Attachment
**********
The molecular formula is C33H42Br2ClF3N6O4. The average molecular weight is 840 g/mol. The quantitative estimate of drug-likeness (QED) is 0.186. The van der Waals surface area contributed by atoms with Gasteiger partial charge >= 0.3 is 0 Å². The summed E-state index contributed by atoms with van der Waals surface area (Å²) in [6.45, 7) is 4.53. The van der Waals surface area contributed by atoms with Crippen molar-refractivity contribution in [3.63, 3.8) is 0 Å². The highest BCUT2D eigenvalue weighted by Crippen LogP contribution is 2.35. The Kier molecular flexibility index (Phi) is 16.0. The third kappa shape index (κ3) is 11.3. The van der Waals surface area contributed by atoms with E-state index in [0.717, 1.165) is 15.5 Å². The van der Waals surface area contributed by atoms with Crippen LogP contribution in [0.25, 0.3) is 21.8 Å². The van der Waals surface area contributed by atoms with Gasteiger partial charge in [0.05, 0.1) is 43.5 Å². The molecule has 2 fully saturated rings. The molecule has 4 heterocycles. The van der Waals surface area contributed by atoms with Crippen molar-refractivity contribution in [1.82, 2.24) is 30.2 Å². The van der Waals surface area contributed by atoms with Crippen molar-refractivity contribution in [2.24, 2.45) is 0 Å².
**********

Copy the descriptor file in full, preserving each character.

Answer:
The molecular formula is C33H42Br2ClF3N6O4. The average molecular weight is 840 g/mol. The quantitative estimate of drug-likeness (QED) is 0.186. The van der Waals surface area contributed by atoms with Gasteiger partial charge >= 0.3 is 0 Å². The summed E-state index contributed by atoms with van der Waals surface area (Å²) in [6.45, 7) is 4.53. The van der Waals surface area contributed by atoms with Crippen molar-refractivity contribution in [3.63, 3.8) is 0 Å². The highest BCUT2D eigenvalue weighted by Crippen LogP contribution is 2.35. The Kier molecular flexibility index (Phi) is 16.0. The third kappa shape index (κ3) is 11.3. The van der Waals surface area contributed by atoms with E-state index in [0.717, 1.165) is 15.5 Å². The van der Waals surface area contributed by atoms with Crippen LogP contribution in [0.25, 0.3) is 21.8 Å². The van der Waals surface area contributed by atoms with Gasteiger partial charge in [0.05, 0.1) is 43.5 Å². The molecule has 2 fully saturated rings. The molecule has 4 heterocycles. The van der Waals surface area contributed by atoms with Crippen molar-refractivity contribution in [1.82, 2.24) is 30.2 Å². The van der Waals surface area contributed by atoms with Crippen molar-refractivity contribution in [2.24, 2.45) is 0 Å².